Go where the odds favor you
While acquisitions in the aggregate, and on average, have not been good news for acquirers, there are some subsets of acquisitions where  acquiring company stockholders do much better.

a. Small versus Large acquisitions: Acquiring smaller companies seems to provide much better odds of success than mergers of equals. In the graph below, for instance, take a look at the returns to acquirers around acquisition announcements of targets, with the targets classified based upon their size in market cap terms, relative to the acquiring company. Markets are much more welcoming of small deals than big ones, justifiably wary of the integration costs and culture clashes that mergers of equal inevitably bring.

Note that the biggest successes are with target firms that are small, with market caps, less than 6%  of the acquiring firm's market cap and returns get progressively worse as target firm size increases.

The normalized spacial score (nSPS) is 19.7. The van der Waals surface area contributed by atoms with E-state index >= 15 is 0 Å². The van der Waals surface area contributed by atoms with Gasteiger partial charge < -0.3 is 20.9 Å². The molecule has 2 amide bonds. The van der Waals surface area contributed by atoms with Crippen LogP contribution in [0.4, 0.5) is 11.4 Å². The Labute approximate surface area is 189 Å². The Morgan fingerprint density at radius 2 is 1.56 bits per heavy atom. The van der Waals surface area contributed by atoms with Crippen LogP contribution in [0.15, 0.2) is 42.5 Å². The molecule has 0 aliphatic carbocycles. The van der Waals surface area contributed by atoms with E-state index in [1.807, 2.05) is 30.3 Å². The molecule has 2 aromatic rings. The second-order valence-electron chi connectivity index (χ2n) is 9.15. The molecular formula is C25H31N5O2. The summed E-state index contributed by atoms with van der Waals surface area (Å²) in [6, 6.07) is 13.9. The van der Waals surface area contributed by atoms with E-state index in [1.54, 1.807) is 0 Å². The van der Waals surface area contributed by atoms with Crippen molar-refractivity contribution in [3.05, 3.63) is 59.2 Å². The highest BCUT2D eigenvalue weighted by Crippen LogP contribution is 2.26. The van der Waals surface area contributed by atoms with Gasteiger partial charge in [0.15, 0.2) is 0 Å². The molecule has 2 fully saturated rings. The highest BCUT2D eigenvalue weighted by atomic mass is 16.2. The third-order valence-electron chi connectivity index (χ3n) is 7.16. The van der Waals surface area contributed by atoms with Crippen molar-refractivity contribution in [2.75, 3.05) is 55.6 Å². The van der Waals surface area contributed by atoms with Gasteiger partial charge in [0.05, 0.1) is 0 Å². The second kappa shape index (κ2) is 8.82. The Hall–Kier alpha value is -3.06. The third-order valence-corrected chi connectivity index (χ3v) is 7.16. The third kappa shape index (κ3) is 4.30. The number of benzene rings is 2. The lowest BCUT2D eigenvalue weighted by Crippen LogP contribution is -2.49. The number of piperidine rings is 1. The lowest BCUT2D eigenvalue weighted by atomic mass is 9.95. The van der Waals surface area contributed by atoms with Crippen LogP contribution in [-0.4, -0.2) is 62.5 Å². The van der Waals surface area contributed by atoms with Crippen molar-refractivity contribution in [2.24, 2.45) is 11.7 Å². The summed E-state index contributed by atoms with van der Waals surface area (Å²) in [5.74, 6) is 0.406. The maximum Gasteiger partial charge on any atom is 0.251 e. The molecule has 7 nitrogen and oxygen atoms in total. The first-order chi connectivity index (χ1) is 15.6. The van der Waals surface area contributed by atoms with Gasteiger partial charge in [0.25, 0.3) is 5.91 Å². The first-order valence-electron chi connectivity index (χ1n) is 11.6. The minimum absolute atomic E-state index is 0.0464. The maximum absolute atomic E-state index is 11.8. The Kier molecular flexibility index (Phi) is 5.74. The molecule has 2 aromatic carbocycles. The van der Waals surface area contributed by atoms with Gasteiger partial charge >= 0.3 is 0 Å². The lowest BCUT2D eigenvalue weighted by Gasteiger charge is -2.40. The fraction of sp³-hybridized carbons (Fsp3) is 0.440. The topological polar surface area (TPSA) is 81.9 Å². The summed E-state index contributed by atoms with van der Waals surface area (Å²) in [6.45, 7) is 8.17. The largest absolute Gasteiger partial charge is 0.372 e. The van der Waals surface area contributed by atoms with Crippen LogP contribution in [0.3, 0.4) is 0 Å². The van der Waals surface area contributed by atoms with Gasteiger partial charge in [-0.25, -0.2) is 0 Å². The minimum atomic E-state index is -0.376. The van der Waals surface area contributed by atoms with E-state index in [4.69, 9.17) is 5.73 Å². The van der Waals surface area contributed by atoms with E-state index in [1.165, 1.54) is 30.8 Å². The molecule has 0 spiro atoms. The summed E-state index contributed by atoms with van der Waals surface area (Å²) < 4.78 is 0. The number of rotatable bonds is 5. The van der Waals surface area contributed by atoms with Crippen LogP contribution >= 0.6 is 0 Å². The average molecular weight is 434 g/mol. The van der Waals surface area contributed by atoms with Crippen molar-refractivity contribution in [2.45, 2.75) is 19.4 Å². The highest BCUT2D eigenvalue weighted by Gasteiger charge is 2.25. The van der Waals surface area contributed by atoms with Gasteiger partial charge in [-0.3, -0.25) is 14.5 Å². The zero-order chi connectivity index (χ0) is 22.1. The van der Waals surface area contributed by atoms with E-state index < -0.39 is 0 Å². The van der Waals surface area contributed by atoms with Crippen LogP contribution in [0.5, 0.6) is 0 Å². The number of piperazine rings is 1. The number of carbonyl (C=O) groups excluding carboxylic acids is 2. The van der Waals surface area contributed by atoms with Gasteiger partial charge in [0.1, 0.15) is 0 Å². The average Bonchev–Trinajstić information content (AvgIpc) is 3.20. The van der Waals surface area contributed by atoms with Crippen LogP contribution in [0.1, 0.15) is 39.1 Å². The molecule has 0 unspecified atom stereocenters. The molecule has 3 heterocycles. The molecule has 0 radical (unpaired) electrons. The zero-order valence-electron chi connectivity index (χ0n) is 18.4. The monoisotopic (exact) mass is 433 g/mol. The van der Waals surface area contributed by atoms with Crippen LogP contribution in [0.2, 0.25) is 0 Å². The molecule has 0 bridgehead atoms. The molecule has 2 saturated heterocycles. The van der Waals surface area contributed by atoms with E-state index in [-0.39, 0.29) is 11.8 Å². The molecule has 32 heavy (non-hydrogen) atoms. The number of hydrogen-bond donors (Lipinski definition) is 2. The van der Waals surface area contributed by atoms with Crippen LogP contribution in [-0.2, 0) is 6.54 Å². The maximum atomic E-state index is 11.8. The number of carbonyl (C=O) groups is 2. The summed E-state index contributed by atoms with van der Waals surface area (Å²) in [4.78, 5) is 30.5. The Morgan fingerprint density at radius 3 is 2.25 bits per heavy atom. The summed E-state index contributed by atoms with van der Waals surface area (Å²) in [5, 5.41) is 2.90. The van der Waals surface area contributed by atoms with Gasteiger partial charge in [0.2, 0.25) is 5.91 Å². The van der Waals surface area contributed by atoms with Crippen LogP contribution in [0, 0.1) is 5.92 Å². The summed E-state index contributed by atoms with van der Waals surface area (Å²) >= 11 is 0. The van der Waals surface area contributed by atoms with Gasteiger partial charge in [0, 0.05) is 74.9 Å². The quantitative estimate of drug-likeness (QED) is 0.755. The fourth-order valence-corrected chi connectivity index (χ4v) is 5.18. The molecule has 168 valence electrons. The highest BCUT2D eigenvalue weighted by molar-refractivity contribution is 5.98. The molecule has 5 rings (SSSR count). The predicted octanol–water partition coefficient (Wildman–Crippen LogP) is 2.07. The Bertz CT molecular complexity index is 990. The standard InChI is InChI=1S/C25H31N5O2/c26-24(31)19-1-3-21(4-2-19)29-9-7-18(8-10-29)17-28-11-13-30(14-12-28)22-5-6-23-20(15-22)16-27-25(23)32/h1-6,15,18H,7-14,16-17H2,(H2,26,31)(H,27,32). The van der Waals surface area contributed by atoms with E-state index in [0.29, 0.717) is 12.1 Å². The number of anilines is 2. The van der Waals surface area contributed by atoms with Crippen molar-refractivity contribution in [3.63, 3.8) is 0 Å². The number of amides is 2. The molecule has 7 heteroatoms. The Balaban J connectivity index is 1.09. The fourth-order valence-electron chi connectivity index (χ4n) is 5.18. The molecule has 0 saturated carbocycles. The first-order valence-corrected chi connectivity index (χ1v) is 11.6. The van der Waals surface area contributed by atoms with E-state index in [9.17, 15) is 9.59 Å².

b. Cash versus Stock: There is no consensus finding here, but looking at the figure above, paying with stock seems to deliver higher returns for small acquisitions, but paying with cash seems deliver better returns with larger acquisitions. Perhaps, target company stockholders recognize the propensity of acquiring companies to pay with "overpriced' stock and demand higher premiums...

c. Private versus Public targets: Acquirers who focus on buying privately owned businesses rather than public companies earn much more positive returns, mostly because they don’t have to pay premiums over a market price that already incorporates much of what they are paying for. In fact, looking at the figure below, the very best targets are divisions of public companies, often divested at bargain basement prices by CEOs who want to get rid of high profile failures. (Quick: Someone make an offer to HP to buy Autonomy for a dollar…. They may take you up on the offer just to get rid of the albatross...)

d. Cost synergies versus growth synergies: While it is good to be skeptical about promised synergies in acquisitions, companies seems to be much better at delivering cost synergies than growth synergies, as evidenced in the figure below. This phenomenon may reflect the fact that cost synergies are easier to plan for and deliver than amorphous growth synergies.

Do your valuation, before you make your offer... and value all the "good" stuff